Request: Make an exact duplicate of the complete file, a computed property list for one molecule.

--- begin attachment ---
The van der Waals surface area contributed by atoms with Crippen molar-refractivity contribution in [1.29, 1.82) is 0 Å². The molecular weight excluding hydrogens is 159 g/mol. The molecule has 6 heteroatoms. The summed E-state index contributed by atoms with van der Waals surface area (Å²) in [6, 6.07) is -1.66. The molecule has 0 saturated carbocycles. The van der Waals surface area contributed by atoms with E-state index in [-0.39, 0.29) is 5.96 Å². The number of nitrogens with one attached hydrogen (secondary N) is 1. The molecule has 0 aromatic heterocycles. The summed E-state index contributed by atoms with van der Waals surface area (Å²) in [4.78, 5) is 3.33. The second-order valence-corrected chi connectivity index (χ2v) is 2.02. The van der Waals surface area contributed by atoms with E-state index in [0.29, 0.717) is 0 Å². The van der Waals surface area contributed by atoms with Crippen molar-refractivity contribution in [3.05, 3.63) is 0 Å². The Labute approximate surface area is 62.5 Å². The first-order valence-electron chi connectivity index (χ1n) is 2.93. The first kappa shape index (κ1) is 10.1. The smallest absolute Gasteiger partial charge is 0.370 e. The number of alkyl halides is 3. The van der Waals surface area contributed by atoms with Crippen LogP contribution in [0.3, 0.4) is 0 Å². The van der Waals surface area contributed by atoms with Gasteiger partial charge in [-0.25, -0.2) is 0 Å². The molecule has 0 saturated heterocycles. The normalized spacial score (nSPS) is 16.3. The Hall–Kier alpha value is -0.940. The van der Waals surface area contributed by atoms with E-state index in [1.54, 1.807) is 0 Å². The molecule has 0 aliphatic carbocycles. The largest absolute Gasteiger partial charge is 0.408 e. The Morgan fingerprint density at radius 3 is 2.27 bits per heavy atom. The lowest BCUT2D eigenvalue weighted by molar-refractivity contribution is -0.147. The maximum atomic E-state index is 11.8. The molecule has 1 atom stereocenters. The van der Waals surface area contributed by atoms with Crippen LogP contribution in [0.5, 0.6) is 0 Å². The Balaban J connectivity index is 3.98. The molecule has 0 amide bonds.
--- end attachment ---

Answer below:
The van der Waals surface area contributed by atoms with Crippen molar-refractivity contribution in [1.29, 1.82) is 0 Å². The molecular weight excluding hydrogens is 159 g/mol. The molecule has 6 heteroatoms. The summed E-state index contributed by atoms with van der Waals surface area (Å²) in [6, 6.07) is -1.66. The molecule has 0 saturated carbocycles. The van der Waals surface area contributed by atoms with E-state index in [-0.39, 0.29) is 5.96 Å². The number of nitrogens with one attached hydrogen (secondary N) is 1. The molecule has 0 aromatic heterocycles. The summed E-state index contributed by atoms with van der Waals surface area (Å²) in [4.78, 5) is 3.33. The second-order valence-corrected chi connectivity index (χ2v) is 2.02. The van der Waals surface area contributed by atoms with E-state index in [0.29, 0.717) is 0 Å². The van der Waals surface area contributed by atoms with Crippen molar-refractivity contribution in [3.05, 3.63) is 0 Å². The Labute approximate surface area is 62.5 Å². The first-order valence-electron chi connectivity index (χ1n) is 2.93. The first kappa shape index (κ1) is 10.1. The smallest absolute Gasteiger partial charge is 0.370 e. The number of alkyl halides is 3. The van der Waals surface area contributed by atoms with Crippen LogP contribution in [0.3, 0.4) is 0 Å². The van der Waals surface area contributed by atoms with Gasteiger partial charge in [-0.25, -0.2) is 0 Å². The molecule has 0 saturated heterocycles. The normalized spacial score (nSPS) is 16.3. The Hall–Kier alpha value is -0.940. The van der Waals surface area contributed by atoms with E-state index in [1.54, 1.807) is 0 Å². The molecule has 0 aliphatic carbocycles. The largest absolute Gasteiger partial charge is 0.408 e. The Morgan fingerprint density at radius 3 is 2.27 bits per heavy atom. The lowest BCUT2D eigenvalue weighted by molar-refractivity contribution is -0.147. The maximum atomic E-state index is 11.8. The molecule has 1 atom stereocenters. The van der Waals surface area contributed by atoms with Crippen LogP contribution in [0.5, 0.6) is 0 Å². The Balaban J connectivity index is 3.98. The molecule has 0 amide bonds.